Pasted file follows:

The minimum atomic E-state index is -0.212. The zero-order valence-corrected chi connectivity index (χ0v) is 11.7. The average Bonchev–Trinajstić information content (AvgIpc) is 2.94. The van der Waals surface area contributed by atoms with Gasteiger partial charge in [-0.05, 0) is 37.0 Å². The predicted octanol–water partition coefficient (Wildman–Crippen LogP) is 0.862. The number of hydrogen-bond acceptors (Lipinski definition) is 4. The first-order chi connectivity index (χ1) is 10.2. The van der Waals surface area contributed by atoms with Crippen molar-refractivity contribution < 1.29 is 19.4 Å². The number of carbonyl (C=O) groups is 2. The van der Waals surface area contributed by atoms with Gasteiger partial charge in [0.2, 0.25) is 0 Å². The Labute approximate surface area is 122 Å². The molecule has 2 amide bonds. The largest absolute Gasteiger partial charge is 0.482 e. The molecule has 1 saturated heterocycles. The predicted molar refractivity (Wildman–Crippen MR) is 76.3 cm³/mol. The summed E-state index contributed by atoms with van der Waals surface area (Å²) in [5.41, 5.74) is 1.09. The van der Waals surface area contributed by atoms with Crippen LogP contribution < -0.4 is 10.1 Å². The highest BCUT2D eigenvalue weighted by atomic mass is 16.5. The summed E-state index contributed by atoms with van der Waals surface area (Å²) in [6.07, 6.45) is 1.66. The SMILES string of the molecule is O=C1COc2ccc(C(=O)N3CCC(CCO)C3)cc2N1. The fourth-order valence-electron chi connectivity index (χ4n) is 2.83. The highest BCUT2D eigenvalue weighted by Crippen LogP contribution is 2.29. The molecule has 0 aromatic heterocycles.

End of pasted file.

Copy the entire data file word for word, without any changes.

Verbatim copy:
The minimum atomic E-state index is -0.212. The zero-order valence-corrected chi connectivity index (χ0v) is 11.7. The average Bonchev–Trinajstić information content (AvgIpc) is 2.94. The van der Waals surface area contributed by atoms with Gasteiger partial charge in [-0.05, 0) is 37.0 Å². The predicted octanol–water partition coefficient (Wildman–Crippen LogP) is 0.862. The number of hydrogen-bond acceptors (Lipinski definition) is 4. The first-order chi connectivity index (χ1) is 10.2. The van der Waals surface area contributed by atoms with Crippen molar-refractivity contribution < 1.29 is 19.4 Å². The number of carbonyl (C=O) groups is 2. The van der Waals surface area contributed by atoms with Gasteiger partial charge in [0.2, 0.25) is 0 Å². The Labute approximate surface area is 122 Å². The molecule has 2 amide bonds. The largest absolute Gasteiger partial charge is 0.482 e. The molecule has 1 saturated heterocycles. The predicted molar refractivity (Wildman–Crippen MR) is 76.3 cm³/mol. The summed E-state index contributed by atoms with van der Waals surface area (Å²) in [5.41, 5.74) is 1.09. The van der Waals surface area contributed by atoms with Crippen LogP contribution < -0.4 is 10.1 Å². The highest BCUT2D eigenvalue weighted by atomic mass is 16.5. The summed E-state index contributed by atoms with van der Waals surface area (Å²) in [6.07, 6.45) is 1.66. The SMILES string of the molecule is O=C1COc2ccc(C(=O)N3CCC(CCO)C3)cc2N1. The fourth-order valence-electron chi connectivity index (χ4n) is 2.83. The highest BCUT2D eigenvalue weighted by Crippen LogP contribution is 2.29. The molecule has 0 aromatic heterocycles.